Today I took my guitar to the music store to get its truss rod adjusted. I was directed to a young man named Joel who, as it turns out, was celebrating a birthday today.
“Happy birthday, Joel!” I said cheerfully. I casually unzipped my soft case and started to uncover my 9-year-old Fender Malibu. Suddenly, Joel’s mouth gaped open.
“No way,” he said as he carefully pulled out the rest of the guitar. “These…are…SO COOL.” He went on about how he had wanted one as soon as they came out, and how he just loves the adonized gold patina pick guard (I had no idea it was adonized…I always thought it was just a piece of plastic), and how cool it was that I even got the one with the built-in pick up and tuner, and how he kept putting one aside for himself to buy but they kept getting sold until they were all out. “Now they don’t even make them anymore,” he said, holding my guitar in his hands as though it were some rare anthropological find.
You want to know the truth? I bought this guitar on a whim. At the time, I had been playing a full-sized solid cedar Seagull dreadnought, which had amazing tone and was Canadian made (which makes it cool), but was almost the same size and weight as me. I aimlessly wandered into the music store one afternoon, probably in search of something mundane like strings or a capo, and spotted the Malibu on display. It never even occurred to me until then that guitars came in 3/4 size. I walked out with the Fender Malibu in hand and quickly sold my Seagull to someone else.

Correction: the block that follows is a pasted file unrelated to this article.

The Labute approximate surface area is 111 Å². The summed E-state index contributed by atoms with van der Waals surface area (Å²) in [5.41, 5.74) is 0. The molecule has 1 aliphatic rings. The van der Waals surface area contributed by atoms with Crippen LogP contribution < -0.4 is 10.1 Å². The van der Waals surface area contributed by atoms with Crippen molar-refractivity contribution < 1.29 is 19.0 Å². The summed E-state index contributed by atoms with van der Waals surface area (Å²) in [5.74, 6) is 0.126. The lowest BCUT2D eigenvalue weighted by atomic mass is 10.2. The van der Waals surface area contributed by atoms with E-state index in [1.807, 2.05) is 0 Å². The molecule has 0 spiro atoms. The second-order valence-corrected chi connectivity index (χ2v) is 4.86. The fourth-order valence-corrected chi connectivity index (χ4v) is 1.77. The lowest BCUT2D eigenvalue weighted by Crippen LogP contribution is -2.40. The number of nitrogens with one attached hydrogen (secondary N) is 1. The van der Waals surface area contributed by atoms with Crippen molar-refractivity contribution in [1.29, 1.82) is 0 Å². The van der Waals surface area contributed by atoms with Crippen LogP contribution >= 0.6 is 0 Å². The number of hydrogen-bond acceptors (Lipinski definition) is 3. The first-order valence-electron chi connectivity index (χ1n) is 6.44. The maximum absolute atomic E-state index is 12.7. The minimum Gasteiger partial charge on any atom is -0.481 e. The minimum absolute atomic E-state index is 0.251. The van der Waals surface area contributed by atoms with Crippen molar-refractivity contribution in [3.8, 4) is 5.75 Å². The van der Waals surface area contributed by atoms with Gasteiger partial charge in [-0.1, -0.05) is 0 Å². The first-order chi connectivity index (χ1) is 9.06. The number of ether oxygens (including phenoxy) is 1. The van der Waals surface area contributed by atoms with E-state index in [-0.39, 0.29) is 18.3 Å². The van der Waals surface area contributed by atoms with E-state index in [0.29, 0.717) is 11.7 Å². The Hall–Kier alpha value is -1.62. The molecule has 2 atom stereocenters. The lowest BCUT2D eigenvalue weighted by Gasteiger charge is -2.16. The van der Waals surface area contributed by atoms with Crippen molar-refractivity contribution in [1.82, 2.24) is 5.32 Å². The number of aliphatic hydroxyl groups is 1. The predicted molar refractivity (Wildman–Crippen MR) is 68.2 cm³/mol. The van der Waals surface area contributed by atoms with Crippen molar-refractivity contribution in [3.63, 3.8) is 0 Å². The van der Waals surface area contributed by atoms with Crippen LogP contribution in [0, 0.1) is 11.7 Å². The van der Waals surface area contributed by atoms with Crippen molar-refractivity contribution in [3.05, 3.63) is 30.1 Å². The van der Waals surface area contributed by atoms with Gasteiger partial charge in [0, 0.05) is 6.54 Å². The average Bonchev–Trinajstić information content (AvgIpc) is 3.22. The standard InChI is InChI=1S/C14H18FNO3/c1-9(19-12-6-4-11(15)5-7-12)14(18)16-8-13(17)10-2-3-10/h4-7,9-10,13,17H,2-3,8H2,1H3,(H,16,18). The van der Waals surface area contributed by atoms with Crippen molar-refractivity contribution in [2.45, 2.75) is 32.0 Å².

I’ve written countless songs with this guitar. I played my first and last commercial gig in Vancouver with this guitar. I played during the Olympics with this guitar, and eventually moved across the US border with this guitar. It’s precious to me, for sure. It’s seen me through a lot in my life. But I have to admit, after so many years, I simply don’t regard it with the same awe that I did when I first bought it. I certainly don’t handle it as carefully as I used to. And it hasn’t occurred to me until today that should it for any reason break beyond repair, there would not be another one of its kind to replace it.
Joel finished with the adjustment in less time than it takes to sing a whole song. He started to test his handiwork, playing scales and riffs that I would never dream of being able to pull off on my best day. “It sounds better when you play it,” I said, laughing. He grinned, returning the guitar to me. He said, “Well, if you ever decide to sell it, there’s a nerd here who will pay you much more than it’s worth.”
Sometimes we forget the value of things in our lives – possessions, people, relationships, opportunities. We even forget our own value every now and then, and quite naturally so; after all, we are with ourselves as familiar as familiar gets. It’s a blessing when a complete stranger or outsider comes along to remind us of the treasures we hold so carelessly in our hands. It’s a lesson to see someone else handle these treasures with care, to make them shine and sing like new. Today, I was reminded of how I need to be looking at the blessings in my life. Every new day, every opportunity, every gift of friendship, love, and good health, these are all irreplaceable and precious. I should always count myself lucky to have been given such a life as the one I am living, as there are people who would give anything to be as blessed as me. And no matter how tired or old or ordinary or familiar everthing starts to seem, there is always value to be found in the things that surround me, so long as I keep my eyes and heart open.